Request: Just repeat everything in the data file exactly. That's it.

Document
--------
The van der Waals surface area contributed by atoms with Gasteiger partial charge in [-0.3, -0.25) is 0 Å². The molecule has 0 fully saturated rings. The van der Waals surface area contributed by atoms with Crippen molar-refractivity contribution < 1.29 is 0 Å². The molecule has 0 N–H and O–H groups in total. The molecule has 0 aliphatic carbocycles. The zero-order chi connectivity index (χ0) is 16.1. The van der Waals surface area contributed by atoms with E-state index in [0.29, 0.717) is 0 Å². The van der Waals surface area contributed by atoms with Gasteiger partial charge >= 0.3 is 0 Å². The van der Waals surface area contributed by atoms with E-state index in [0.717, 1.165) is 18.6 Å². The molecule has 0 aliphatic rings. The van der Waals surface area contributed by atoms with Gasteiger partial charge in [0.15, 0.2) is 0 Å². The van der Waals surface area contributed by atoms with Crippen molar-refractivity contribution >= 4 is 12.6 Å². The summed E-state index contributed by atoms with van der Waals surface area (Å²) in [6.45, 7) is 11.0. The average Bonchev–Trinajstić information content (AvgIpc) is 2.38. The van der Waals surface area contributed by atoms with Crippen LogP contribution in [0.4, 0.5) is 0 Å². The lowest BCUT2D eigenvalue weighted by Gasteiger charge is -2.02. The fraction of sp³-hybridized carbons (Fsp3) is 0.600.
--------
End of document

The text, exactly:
The van der Waals surface area contributed by atoms with Gasteiger partial charge in [-0.3, -0.25) is 0 Å². The molecule has 0 fully saturated rings. The van der Waals surface area contributed by atoms with Crippen molar-refractivity contribution < 1.29 is 0 Å². The molecule has 0 N–H and O–H groups in total. The molecule has 0 aliphatic carbocycles. The zero-order chi connectivity index (χ0) is 16.1. The van der Waals surface area contributed by atoms with E-state index in [0.29, 0.717) is 0 Å². The van der Waals surface area contributed by atoms with Gasteiger partial charge >= 0.3 is 0 Å². The van der Waals surface area contributed by atoms with E-state index in [0.717, 1.165) is 18.6 Å². The molecule has 0 aliphatic rings. The van der Waals surface area contributed by atoms with Gasteiger partial charge in [0.15, 0.2) is 0 Å². The van der Waals surface area contributed by atoms with Crippen molar-refractivity contribution >= 4 is 12.6 Å². The summed E-state index contributed by atoms with van der Waals surface area (Å²) in [6.45, 7) is 11.0. The average Bonchev–Trinajstić information content (AvgIpc) is 2.38. The van der Waals surface area contributed by atoms with Crippen LogP contribution in [0.4, 0.5) is 0 Å². The lowest BCUT2D eigenvalue weighted by Gasteiger charge is -2.02. The fraction of sp³-hybridized carbons (Fsp3) is 0.600.